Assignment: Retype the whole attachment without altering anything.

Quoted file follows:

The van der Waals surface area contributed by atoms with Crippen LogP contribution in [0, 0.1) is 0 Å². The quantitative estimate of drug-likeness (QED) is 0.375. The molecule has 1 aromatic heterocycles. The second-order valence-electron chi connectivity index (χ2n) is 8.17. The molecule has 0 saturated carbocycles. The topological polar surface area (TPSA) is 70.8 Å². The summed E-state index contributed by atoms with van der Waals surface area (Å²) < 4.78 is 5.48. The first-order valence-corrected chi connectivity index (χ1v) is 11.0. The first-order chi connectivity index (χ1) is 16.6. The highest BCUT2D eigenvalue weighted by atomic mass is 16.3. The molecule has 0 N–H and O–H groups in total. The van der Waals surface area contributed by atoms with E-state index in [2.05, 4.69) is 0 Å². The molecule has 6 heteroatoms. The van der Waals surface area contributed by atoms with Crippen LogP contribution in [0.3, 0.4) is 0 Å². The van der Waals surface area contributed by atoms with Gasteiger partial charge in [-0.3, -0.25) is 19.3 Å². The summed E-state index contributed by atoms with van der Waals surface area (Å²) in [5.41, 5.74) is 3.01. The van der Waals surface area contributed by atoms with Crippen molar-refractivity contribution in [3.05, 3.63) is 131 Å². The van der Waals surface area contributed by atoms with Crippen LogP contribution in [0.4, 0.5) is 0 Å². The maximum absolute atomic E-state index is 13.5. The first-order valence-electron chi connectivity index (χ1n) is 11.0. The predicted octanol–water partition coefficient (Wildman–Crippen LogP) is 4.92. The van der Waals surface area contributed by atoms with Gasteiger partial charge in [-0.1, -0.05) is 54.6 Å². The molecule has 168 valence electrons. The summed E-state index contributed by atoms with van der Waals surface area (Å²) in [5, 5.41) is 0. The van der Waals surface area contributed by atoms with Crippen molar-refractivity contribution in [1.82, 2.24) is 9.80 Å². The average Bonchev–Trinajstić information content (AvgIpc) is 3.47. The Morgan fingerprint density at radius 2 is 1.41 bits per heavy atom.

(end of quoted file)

The van der Waals surface area contributed by atoms with Crippen LogP contribution in [0, 0.1) is 0 Å². The quantitative estimate of drug-likeness (QED) is 0.375. The molecule has 1 aromatic heterocycles. The second-order valence-electron chi connectivity index (χ2n) is 8.17. The molecule has 0 saturated carbocycles. The topological polar surface area (TPSA) is 70.8 Å². The summed E-state index contributed by atoms with van der Waals surface area (Å²) < 4.78 is 5.48. The first-order valence-corrected chi connectivity index (χ1v) is 11.0. The first-order chi connectivity index (χ1) is 16.6. The highest BCUT2D eigenvalue weighted by atomic mass is 16.3. The molecule has 0 N–H and O–H groups in total. The van der Waals surface area contributed by atoms with E-state index in [2.05, 4.69) is 0 Å². The molecule has 6 heteroatoms. The van der Waals surface area contributed by atoms with Crippen LogP contribution in [0.3, 0.4) is 0 Å². The van der Waals surface area contributed by atoms with Gasteiger partial charge in [-0.3, -0.25) is 19.3 Å². The summed E-state index contributed by atoms with van der Waals surface area (Å²) in [5.41, 5.74) is 3.01. The van der Waals surface area contributed by atoms with Crippen molar-refractivity contribution in [3.05, 3.63) is 131 Å². The van der Waals surface area contributed by atoms with Crippen LogP contribution in [0.4, 0.5) is 0 Å². The maximum absolute atomic E-state index is 13.5. The first-order valence-electron chi connectivity index (χ1n) is 11.0. The predicted octanol–water partition coefficient (Wildman–Crippen LogP) is 4.92. The van der Waals surface area contributed by atoms with Gasteiger partial charge in [-0.1, -0.05) is 54.6 Å². The molecule has 168 valence electrons. The summed E-state index contributed by atoms with van der Waals surface area (Å²) in [5, 5.41) is 0. The van der Waals surface area contributed by atoms with Crippen molar-refractivity contribution in [1.82, 2.24) is 9.80 Å². The average Bonchev–Trinajstić information content (AvgIpc) is 3.47. The Morgan fingerprint density at radius 2 is 1.41 bits per heavy atom.